The public continues to raise concern over the possible effects of noise resulting from military low-altitude aircraft. Even though some research has been accomplished in this technical area, conclusive results as to the effects of aircraft noise have not been documented for many types of animals. The Air Force has developed, through meta-analysis, an interim dose-response model to predict the effects of aircraft noise on raptors, but it has not been tested fully.
This research examined the problem and tested the Air Force model. This advanced technology research has been inserted into the latest version of the Assessment System for Aircraft Noise (ASAN) model for Air Force and Department of Defense-wide use in environmental impact analyses.
The first project task developed a study protocol in cooperation with the National Biological Service, University of Alaska Fairbanks Cooperative Fish and Wildlife Research Unit. The protocol addressed the effects of military aircraft overflights on raptor populations and included such factors as habitation, prey abundance, and changes in parental behavior. The second task was designed to make observations of behaviors and responses of nesting raptors during aircraft overflights. The effects of aircraft overflight noise on threatened and endangered species then were addressed using the protocol developed in task one, concentrating on the Peregrine Falcon (Falco Peregrinus Anatum). The final task involved making alterations to the current dose-response model for Air Force use and inserting the model into the ASAN model in FY 1998.
The project has developed a defense-unique ANM for noise data collection to assess noise exposure levels accurately. Approximately 127 of these monitors were deployed at experimental and control sites to gather quantitative noise data on the overflights over a 3-year period. The field teams made routine behavioral observations at both experimental and control sites and recorded the behavioral responses of the birds to jet aircraft overflights. The effort benefitted from some of the best "worst-case" scenarios on a limited number of occasions, thanks to the cooperation and support provided by the 11th Air Force. This project was completed in FY 1997.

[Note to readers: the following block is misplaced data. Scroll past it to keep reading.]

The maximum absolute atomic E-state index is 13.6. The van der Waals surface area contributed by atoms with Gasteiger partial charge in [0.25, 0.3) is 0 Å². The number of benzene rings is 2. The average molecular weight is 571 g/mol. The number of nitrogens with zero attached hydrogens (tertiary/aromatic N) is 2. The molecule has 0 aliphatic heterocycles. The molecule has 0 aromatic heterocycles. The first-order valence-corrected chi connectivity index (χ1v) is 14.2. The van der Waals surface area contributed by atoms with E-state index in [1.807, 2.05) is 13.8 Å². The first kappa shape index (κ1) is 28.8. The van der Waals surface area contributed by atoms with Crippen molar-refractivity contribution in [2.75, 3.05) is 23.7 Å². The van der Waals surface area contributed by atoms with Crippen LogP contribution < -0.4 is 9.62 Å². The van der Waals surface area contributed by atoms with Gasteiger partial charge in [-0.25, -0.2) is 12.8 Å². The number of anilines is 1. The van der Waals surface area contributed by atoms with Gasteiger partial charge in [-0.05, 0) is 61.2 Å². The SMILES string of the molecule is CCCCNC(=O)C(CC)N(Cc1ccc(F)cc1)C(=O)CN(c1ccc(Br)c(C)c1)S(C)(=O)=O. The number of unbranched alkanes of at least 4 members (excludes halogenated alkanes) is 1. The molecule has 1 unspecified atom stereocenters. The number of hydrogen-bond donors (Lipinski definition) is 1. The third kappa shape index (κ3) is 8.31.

In furthering our understanding of the effects of military aircraft overflights on the environment, this project accomplished the following: (1) enhanced our management tools for monitoring effects, (2) obtained valuable baseline data not previously obtained (past information is anecdotal in nature), and (3) improved the capability to predict noise effects on raptors. Researchers developed a defense-unique animal noise monitor (ANM) for remote noise data collection to assess noise exposure levels accurately. They also developed an interim dose-response model for raptors that will be validated or updated, depending upon the results of this effort. This updated model has been incorporated into the ASAN model, which will assist environmental planners greatly in conducting environmental impact analyses, developing timely environmental planning documents, and addressing concerns raised by the general public. These integrated resource management techniques will minimize potential noise impacts of aircraft operations on threatened and endangered raptors while maintaining mission readiness.